Moreover, arbitrators should have Uzbek nationality (Article 14 of ULAC). In accordance with Article 15 of ULAC, when the parties fail to appoint members of the tribunal, the arbitration procedure must be terminated and the case should be referred to the competent state court. In a number of issues, such as a motion to secure a claim, the legal rules of Economical Procedural and Civil Procedural Codes of the Republic of Uzbekistan apply by virtue of ULAC.

In 2007, the Domestic Arbitration Court was initiated while the International Commercial Arbitration Court began its activity four years later through the Uzbekistani Chamber of Commerce and Industry. Clearly, the latter focused on resolving of disputes wherein a foreign company (companies) could be involved.
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Although both the Domestic Arbitration Court and the International Commercial Arbitration Court deal with the legal disputes, there is a lack of legal acts which would consistently and systematically stipulate the legal status of international arbitration in Uzbekistan.

In addition, not all cases can be arbitrated. Relatively recent procedural legislation has enshrined those provisions. Procedural Codes lay down a list of cases’ categories for which state courts have exclusive jurisdiction, even if a foreign party is a participant of the dispute.

Remarkably, while the lists of domestic cases in these articles are restrictive and cannot be extensively interpreted, the list of international cases is not exhaustive. The Economic Procedural Code states that cases involving foreign persons in disputes concerning property owned by Uzbekistan and immovable property located in the territory of Uzbekistan, should be deemed as falling into the exclusive competence of state courts (Article 240).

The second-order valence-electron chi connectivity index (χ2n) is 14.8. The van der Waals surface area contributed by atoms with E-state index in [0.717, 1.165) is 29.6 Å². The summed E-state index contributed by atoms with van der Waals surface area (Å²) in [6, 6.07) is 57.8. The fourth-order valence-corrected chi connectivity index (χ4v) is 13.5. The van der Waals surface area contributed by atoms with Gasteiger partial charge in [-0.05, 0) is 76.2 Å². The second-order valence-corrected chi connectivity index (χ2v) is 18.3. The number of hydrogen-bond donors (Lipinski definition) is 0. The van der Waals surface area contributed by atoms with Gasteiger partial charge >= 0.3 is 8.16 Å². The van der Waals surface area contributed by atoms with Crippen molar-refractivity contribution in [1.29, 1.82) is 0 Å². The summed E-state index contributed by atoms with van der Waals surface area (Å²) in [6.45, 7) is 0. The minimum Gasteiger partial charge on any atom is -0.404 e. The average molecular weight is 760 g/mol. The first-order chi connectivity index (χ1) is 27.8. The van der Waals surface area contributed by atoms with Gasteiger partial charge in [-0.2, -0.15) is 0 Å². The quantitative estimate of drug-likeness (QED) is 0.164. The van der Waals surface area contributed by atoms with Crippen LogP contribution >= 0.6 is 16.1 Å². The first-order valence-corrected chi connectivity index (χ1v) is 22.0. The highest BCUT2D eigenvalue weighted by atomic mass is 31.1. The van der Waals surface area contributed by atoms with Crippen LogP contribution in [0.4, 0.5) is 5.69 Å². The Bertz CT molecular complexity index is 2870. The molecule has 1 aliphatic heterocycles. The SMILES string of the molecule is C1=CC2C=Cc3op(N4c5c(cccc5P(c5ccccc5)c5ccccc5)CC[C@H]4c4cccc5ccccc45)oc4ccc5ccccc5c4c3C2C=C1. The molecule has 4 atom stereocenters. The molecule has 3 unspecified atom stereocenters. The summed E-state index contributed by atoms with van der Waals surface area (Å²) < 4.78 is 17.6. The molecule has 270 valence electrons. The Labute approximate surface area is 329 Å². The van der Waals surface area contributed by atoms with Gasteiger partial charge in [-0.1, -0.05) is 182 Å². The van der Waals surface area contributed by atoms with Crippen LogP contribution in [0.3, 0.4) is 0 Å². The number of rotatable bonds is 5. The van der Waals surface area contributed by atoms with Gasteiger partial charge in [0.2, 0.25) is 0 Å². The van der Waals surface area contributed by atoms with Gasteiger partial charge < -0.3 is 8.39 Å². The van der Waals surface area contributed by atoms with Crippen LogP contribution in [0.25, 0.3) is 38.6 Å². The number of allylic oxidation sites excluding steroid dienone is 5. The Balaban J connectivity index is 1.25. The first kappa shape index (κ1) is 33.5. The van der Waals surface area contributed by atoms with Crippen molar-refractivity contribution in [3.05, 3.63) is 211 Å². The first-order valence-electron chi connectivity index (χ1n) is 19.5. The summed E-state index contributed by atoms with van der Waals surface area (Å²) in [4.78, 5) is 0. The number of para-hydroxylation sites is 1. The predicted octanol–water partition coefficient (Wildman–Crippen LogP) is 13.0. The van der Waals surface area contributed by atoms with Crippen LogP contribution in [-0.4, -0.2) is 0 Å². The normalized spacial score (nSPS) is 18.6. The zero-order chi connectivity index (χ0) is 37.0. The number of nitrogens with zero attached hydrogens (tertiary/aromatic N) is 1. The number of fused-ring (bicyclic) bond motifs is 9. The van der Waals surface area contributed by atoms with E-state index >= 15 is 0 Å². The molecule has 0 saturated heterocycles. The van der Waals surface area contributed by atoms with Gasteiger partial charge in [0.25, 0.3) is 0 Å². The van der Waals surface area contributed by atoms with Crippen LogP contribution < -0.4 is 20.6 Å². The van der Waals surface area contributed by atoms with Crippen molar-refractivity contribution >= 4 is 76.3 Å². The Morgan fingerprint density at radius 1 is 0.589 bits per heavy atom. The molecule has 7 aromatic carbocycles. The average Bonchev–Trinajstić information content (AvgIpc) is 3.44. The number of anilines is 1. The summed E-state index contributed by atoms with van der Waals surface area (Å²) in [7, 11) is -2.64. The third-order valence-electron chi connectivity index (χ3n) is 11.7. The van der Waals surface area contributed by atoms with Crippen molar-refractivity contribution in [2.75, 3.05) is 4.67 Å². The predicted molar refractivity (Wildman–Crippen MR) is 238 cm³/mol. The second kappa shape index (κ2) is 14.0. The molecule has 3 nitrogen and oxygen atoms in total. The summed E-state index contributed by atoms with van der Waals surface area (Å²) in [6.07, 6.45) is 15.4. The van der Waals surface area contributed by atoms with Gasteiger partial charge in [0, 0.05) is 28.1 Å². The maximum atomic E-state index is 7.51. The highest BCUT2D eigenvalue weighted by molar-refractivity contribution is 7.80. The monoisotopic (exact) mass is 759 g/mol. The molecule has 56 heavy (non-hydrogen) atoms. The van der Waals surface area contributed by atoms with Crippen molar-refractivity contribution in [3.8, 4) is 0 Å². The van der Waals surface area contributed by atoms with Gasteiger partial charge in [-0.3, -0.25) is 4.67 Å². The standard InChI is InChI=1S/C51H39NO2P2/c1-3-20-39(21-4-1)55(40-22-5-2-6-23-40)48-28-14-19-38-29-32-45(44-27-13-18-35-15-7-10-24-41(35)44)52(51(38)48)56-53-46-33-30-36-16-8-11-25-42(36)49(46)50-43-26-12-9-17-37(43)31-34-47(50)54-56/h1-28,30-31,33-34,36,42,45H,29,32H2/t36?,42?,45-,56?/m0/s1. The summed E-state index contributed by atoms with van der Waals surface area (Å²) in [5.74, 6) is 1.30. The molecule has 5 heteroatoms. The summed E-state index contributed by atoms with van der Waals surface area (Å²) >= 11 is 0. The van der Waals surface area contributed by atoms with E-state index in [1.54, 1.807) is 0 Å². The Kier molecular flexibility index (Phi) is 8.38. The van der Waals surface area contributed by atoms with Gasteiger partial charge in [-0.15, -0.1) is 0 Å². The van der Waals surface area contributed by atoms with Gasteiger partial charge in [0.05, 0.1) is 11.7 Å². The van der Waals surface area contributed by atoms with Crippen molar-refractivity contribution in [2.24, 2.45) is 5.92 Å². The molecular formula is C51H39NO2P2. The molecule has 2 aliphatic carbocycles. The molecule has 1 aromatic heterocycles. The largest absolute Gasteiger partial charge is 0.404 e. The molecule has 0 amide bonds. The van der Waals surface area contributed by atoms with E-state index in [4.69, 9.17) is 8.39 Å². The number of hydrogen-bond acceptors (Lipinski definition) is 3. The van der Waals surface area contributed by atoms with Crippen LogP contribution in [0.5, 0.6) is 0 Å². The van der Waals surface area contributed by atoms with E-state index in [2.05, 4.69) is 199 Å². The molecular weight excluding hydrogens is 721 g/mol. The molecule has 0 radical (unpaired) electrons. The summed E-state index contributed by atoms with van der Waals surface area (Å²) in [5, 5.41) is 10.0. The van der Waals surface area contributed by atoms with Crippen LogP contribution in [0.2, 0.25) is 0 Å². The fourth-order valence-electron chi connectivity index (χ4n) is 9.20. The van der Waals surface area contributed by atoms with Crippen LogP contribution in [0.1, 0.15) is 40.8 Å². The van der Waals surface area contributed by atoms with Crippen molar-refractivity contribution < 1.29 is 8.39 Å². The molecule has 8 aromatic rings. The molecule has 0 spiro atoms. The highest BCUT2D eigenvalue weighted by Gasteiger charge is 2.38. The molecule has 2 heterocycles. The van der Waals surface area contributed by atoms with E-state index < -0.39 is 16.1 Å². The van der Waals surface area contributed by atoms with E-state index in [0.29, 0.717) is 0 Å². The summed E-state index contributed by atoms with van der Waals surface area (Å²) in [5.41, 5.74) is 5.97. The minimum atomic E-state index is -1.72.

Disputing parties must follow the established rules of exclusive jurisdiction, otherwise, the award will be unenforceable and can be set aside.

Legislative changes: trends and perspectives

As regards the new Law on the CCI, within the text of the document, the international legislation and legal principles have priority over national legislation. Article 2 establishes that in the event an international treaty contains rules which contradict to the legislation of the Republic of Uzbekistan, the rules of such international treaty take over.

The positive break-in in this Law on the CCI is the delegation of authorities to an international commercial arbitration court (the Court) for the protection of rights of foreign investors and national companies which collaborate with overseas counterparties. Article 27 of the law on the CCI sets forth general provisions relating to international commercial arbitration, but the wording is quite concise.
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On the one hand, the Court forms part of the CCI for the protection of the right of foreign investors and Uzbek companies. On the other hand, there is a reference rule that an international commercial arbitration court carries out its activities in accordance with the legislation.